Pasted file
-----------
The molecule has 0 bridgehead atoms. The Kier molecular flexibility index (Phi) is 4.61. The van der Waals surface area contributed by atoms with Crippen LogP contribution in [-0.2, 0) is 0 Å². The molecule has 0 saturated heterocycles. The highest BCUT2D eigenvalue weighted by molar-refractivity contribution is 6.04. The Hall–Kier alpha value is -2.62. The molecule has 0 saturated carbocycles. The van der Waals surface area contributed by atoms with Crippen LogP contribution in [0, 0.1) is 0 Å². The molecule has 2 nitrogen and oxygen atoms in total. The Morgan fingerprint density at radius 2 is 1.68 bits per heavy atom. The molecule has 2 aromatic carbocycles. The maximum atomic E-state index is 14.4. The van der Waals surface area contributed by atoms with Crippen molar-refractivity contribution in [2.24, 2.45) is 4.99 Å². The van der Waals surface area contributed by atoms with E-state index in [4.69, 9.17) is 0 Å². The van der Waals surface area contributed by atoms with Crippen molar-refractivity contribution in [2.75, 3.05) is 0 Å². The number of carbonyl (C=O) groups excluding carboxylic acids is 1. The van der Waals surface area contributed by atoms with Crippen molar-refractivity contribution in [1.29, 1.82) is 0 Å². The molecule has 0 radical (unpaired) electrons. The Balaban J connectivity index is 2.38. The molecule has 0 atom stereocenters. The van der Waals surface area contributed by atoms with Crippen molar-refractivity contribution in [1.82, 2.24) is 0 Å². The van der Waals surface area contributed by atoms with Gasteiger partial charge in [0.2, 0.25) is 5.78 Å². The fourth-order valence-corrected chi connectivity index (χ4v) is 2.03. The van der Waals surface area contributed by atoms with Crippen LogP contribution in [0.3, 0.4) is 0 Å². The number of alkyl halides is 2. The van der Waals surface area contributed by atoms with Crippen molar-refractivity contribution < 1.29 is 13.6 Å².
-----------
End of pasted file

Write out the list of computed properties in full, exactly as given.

The molecule has 0 bridgehead atoms. The Kier molecular flexibility index (Phi) is 4.61. The van der Waals surface area contributed by atoms with Crippen LogP contribution in [-0.2, 0) is 0 Å². The molecule has 0 saturated heterocycles. The highest BCUT2D eigenvalue weighted by molar-refractivity contribution is 6.04. The Hall–Kier alpha value is -2.62. The molecule has 0 saturated carbocycles. The van der Waals surface area contributed by atoms with Crippen LogP contribution in [0, 0.1) is 0 Å². The molecule has 2 nitrogen and oxygen atoms in total. The Morgan fingerprint density at radius 2 is 1.68 bits per heavy atom. The molecule has 2 aromatic carbocycles. The maximum atomic E-state index is 14.4. The van der Waals surface area contributed by atoms with Crippen molar-refractivity contribution in [2.24, 2.45) is 4.99 Å². The van der Waals surface area contributed by atoms with E-state index in [4.69, 9.17) is 0 Å². The van der Waals surface area contributed by atoms with Crippen molar-refractivity contribution in [2.75, 3.05) is 0 Å². The number of carbonyl (C=O) groups excluding carboxylic acids is 1. The van der Waals surface area contributed by atoms with Crippen molar-refractivity contribution in [1.29, 1.82) is 0 Å². The molecule has 0 radical (unpaired) electrons. The Balaban J connectivity index is 2.38. The molecule has 0 atom stereocenters. The van der Waals surface area contributed by atoms with Crippen molar-refractivity contribution in [1.82, 2.24) is 0 Å². The van der Waals surface area contributed by atoms with Gasteiger partial charge in [0.2, 0.25) is 5.78 Å². The fourth-order valence-corrected chi connectivity index (χ4v) is 2.03. The van der Waals surface area contributed by atoms with Crippen LogP contribution in [0.3, 0.4) is 0 Å². The number of alkyl halides is 2. The van der Waals surface area contributed by atoms with Crippen molar-refractivity contribution < 1.29 is 13.6 Å².